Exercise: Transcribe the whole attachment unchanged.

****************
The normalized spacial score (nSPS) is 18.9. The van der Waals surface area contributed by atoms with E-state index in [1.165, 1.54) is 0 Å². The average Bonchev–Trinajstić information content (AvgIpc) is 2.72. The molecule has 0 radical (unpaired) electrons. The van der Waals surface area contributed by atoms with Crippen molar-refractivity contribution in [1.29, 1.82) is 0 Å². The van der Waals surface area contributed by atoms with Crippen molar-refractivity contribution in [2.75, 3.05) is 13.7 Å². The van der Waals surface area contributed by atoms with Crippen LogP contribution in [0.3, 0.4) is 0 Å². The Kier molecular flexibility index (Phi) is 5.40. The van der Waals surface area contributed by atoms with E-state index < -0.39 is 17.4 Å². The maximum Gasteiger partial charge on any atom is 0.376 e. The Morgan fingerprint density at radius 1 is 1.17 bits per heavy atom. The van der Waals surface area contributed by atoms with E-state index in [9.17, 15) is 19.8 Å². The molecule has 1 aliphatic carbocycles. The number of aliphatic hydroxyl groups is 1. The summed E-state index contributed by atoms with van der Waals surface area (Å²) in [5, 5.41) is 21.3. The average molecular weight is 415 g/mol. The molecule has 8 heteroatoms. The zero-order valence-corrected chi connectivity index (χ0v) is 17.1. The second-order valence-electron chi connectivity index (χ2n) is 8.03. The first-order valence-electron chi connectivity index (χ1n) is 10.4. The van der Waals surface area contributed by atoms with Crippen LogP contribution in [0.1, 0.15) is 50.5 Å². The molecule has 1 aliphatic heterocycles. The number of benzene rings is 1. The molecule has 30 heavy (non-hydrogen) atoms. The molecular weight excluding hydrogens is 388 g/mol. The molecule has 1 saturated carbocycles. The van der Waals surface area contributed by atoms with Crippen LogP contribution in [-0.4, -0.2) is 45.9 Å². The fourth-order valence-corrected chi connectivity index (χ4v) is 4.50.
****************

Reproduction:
The normalized spacial score (nSPS) is 18.9. The van der Waals surface area contributed by atoms with E-state index in [1.165, 1.54) is 0 Å². The average Bonchev–Trinajstić information content (AvgIpc) is 2.72. The molecule has 0 radical (unpaired) electrons. The van der Waals surface area contributed by atoms with Crippen molar-refractivity contribution in [1.29, 1.82) is 0 Å². The van der Waals surface area contributed by atoms with Crippen molar-refractivity contribution in [2.75, 3.05) is 13.7 Å². The van der Waals surface area contributed by atoms with Crippen LogP contribution in [0.3, 0.4) is 0 Å². The Kier molecular flexibility index (Phi) is 5.40. The van der Waals surface area contributed by atoms with E-state index < -0.39 is 17.4 Å². The maximum Gasteiger partial charge on any atom is 0.376 e. The Morgan fingerprint density at radius 1 is 1.17 bits per heavy atom. The van der Waals surface area contributed by atoms with E-state index in [9.17, 15) is 19.8 Å². The molecule has 1 aliphatic carbocycles. The number of aliphatic hydroxyl groups is 1. The summed E-state index contributed by atoms with van der Waals surface area (Å²) in [5, 5.41) is 21.3. The average molecular weight is 415 g/mol. The molecule has 8 heteroatoms. The zero-order valence-corrected chi connectivity index (χ0v) is 17.1. The second-order valence-electron chi connectivity index (χ2n) is 8.03. The first-order valence-electron chi connectivity index (χ1n) is 10.4. The van der Waals surface area contributed by atoms with Crippen LogP contribution in [0.1, 0.15) is 50.5 Å². The molecule has 1 aliphatic heterocycles. The number of benzene rings is 1. The molecule has 30 heavy (non-hydrogen) atoms. The molecular weight excluding hydrogens is 388 g/mol. The molecule has 1 saturated carbocycles. The van der Waals surface area contributed by atoms with Crippen LogP contribution in [-0.4, -0.2) is 45.9 Å². The fourth-order valence-corrected chi connectivity index (χ4v) is 4.50.